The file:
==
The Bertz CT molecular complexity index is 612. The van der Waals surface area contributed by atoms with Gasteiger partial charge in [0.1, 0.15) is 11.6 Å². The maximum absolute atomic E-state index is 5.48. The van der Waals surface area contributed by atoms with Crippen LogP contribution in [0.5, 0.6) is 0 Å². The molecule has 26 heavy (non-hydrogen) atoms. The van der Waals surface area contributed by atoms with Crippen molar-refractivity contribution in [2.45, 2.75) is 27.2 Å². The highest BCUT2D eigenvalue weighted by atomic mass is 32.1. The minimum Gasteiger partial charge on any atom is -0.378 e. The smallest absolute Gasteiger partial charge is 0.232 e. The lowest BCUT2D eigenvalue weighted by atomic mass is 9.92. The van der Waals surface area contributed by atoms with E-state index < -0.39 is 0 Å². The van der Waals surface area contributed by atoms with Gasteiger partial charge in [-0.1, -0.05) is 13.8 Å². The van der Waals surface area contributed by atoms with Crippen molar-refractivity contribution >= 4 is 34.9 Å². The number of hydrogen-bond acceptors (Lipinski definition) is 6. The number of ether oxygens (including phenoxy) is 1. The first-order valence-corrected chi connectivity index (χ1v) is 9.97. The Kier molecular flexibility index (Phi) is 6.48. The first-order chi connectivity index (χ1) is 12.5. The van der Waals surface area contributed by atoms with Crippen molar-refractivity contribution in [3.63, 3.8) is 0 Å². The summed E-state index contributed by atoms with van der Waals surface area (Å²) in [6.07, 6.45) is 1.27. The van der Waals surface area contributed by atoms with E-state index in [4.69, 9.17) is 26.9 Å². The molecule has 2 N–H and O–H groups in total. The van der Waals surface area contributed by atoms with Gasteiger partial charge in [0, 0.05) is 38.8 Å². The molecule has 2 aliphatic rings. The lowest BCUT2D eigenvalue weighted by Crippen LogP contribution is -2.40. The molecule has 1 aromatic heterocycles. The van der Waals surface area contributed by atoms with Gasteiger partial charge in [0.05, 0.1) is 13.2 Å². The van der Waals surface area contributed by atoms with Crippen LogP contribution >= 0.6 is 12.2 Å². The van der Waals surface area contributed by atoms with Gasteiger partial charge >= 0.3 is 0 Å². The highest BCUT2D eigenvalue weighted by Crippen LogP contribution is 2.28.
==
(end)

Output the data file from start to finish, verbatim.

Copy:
The Bertz CT molecular complexity index is 612. The van der Waals surface area contributed by atoms with Gasteiger partial charge in [0.1, 0.15) is 11.6 Å². The maximum absolute atomic E-state index is 5.48. The van der Waals surface area contributed by atoms with Crippen LogP contribution in [0.5, 0.6) is 0 Å². The molecule has 26 heavy (non-hydrogen) atoms. The van der Waals surface area contributed by atoms with Crippen molar-refractivity contribution in [2.45, 2.75) is 27.2 Å². The highest BCUT2D eigenvalue weighted by atomic mass is 32.1. The minimum Gasteiger partial charge on any atom is -0.378 e. The smallest absolute Gasteiger partial charge is 0.232 e. The lowest BCUT2D eigenvalue weighted by atomic mass is 9.92. The van der Waals surface area contributed by atoms with E-state index < -0.39 is 0 Å². The van der Waals surface area contributed by atoms with Gasteiger partial charge in [-0.1, -0.05) is 13.8 Å². The van der Waals surface area contributed by atoms with Crippen molar-refractivity contribution >= 4 is 34.9 Å². The number of hydrogen-bond acceptors (Lipinski definition) is 6. The number of ether oxygens (including phenoxy) is 1. The first-order valence-corrected chi connectivity index (χ1v) is 9.97. The Kier molecular flexibility index (Phi) is 6.48. The first-order chi connectivity index (χ1) is 12.5. The van der Waals surface area contributed by atoms with Crippen molar-refractivity contribution in [3.63, 3.8) is 0 Å². The summed E-state index contributed by atoms with van der Waals surface area (Å²) in [6.07, 6.45) is 1.27. The van der Waals surface area contributed by atoms with E-state index in [4.69, 9.17) is 26.9 Å². The molecule has 2 N–H and O–H groups in total. The van der Waals surface area contributed by atoms with Gasteiger partial charge in [0, 0.05) is 38.8 Å². The molecule has 2 aliphatic rings. The lowest BCUT2D eigenvalue weighted by Crippen LogP contribution is -2.40. The molecule has 1 aromatic heterocycles. The van der Waals surface area contributed by atoms with Gasteiger partial charge in [0.05, 0.1) is 13.2 Å². The van der Waals surface area contributed by atoms with Crippen LogP contribution >= 0.6 is 12.2 Å². The van der Waals surface area contributed by atoms with Gasteiger partial charge >= 0.3 is 0 Å². The highest BCUT2D eigenvalue weighted by Crippen LogP contribution is 2.28.